Balogun added that the company’s recent N131.6 billion Rights Issue, the largest ever Rights Issue in Nigeria which was also fully subscribed, has helped to significantly reduce the FX debt exposure by 50% and the Board of Directors is already reviewing options to deal with the remaining FX debt.

He announced that the company is implementing a new route-to-market initiative aimed at supporting the anticipated growth in demand as the country gradually recovers from recession and as foreign exchange rates stabilise.

Also speaking at the event, the Country Chief Executive Officer, Lafarge Africa Michel Puchercos expressed optimism about the performance of Lafarge Africa Plc during the current year.

 

He pointed out that the Q1 results for 2018 show stability in the market and operations which have kept revenues steady in the past quarter. “Improvement plans in Nigeria delivered strong operational performance while turnaround actions will be consolidated further in 2018 through energy optimization as well as commercial and logistic improvement,” Mr Puchercos said.

Ambode promises to deliver 14,187 housing units in 2 years

Lagos State Governor, Akinwunmi Ambode, has promised to deliver 14,187 housing units before the next two years, across the state.

The governor, who spoke yesterday, through Commissioner for Housing, Prince Gbolahan Lawal, said this would be achieved through a joint venture partnership, under its housing programme tagged: Lagos Affordable Public Housing (LAPH) initiative.
Through the initiative, he said the state also intends to provide 20,000 housing units over a period of four years, spanning 2017 to 2020.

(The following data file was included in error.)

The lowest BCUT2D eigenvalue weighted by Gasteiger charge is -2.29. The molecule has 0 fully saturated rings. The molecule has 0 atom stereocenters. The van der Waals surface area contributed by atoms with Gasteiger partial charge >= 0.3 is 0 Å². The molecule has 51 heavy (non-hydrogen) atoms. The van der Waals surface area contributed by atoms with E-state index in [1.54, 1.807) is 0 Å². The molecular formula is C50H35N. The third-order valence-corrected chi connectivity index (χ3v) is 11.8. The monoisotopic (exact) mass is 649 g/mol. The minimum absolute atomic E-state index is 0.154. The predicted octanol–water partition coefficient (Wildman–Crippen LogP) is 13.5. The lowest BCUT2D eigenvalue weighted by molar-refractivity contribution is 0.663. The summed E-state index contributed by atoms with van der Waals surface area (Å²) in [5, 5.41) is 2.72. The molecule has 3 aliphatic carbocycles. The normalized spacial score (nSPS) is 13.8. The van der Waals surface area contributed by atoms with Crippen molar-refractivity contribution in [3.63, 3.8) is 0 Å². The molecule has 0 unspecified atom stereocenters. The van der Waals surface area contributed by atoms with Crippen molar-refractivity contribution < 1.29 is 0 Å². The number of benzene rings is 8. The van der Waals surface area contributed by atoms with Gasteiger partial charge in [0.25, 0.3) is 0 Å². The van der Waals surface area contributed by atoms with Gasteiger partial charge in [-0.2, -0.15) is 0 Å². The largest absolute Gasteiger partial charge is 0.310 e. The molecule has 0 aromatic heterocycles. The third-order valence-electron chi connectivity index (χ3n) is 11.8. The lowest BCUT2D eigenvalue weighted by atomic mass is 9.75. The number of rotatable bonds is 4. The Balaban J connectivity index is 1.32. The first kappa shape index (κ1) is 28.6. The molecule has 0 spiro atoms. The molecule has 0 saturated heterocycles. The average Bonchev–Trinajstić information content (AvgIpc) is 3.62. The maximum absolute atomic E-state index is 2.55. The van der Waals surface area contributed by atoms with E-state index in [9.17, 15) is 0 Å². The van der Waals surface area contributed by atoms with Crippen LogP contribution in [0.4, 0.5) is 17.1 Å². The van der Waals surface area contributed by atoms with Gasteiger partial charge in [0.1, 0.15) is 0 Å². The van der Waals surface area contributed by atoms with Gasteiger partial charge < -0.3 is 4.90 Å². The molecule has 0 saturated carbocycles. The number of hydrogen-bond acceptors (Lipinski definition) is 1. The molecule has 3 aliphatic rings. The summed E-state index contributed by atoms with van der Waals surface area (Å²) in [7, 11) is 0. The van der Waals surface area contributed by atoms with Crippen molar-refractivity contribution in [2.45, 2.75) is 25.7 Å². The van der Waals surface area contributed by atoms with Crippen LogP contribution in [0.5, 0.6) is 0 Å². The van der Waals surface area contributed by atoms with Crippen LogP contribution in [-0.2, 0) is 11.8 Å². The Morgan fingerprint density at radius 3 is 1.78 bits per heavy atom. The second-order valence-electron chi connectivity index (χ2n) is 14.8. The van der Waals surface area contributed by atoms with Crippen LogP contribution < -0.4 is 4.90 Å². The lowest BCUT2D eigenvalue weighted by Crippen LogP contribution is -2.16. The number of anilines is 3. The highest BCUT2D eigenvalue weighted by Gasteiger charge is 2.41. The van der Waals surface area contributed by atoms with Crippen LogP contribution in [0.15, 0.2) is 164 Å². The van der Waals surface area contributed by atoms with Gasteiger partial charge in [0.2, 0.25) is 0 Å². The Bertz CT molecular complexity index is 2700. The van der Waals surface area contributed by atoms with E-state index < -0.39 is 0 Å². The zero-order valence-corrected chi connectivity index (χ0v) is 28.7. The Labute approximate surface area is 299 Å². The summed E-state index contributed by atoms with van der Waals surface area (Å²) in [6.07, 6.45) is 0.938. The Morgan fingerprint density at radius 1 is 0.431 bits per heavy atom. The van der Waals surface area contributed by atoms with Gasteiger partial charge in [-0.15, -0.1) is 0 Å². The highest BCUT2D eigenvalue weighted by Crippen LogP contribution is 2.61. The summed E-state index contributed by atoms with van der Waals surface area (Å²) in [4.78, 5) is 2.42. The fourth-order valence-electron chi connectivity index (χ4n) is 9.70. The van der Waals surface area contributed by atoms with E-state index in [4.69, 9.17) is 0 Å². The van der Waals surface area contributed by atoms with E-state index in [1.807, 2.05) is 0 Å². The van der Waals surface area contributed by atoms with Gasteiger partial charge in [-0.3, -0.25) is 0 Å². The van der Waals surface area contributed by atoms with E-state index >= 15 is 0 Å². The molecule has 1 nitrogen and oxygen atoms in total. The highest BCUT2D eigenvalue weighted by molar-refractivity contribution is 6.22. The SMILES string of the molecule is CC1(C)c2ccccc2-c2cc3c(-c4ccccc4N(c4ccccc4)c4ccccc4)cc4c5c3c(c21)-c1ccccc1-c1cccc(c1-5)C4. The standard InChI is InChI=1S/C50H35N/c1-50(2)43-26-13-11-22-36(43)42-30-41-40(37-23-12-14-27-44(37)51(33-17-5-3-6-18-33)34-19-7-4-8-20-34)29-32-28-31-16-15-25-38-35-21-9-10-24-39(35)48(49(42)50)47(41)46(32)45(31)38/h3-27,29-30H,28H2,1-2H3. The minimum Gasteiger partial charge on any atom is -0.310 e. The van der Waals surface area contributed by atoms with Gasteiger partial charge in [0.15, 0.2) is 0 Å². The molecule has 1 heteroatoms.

READ:ABUJA INTERNATIONAL HOUSING SHOW – THE LARGEST HOUSING AND CONSTRUCTION EXPO IN WEST AFRICA

“This initiative is implemented through a joint venture arrangement between the state and the private investor/joint venture partnership (JVP). Under the initiative, the state provides land, the documentation in terms of permits, approvals, registration of documents and stamping as its contribution to the joint venture, while the JVP provides funds and construction expertise as its contribution.

“In line with the investment policy of Lagos and for the purpose of creating an investment data base, title to the project site is vested in IBILE Holdings Limited, the investment agency of the state government, which will, in turn, grant a deed of sublease of the unexpired residue of its interest to the special purpose vehicle (SPV)/project company, to be incorporated for the purpose of execution and management of the project,” he said.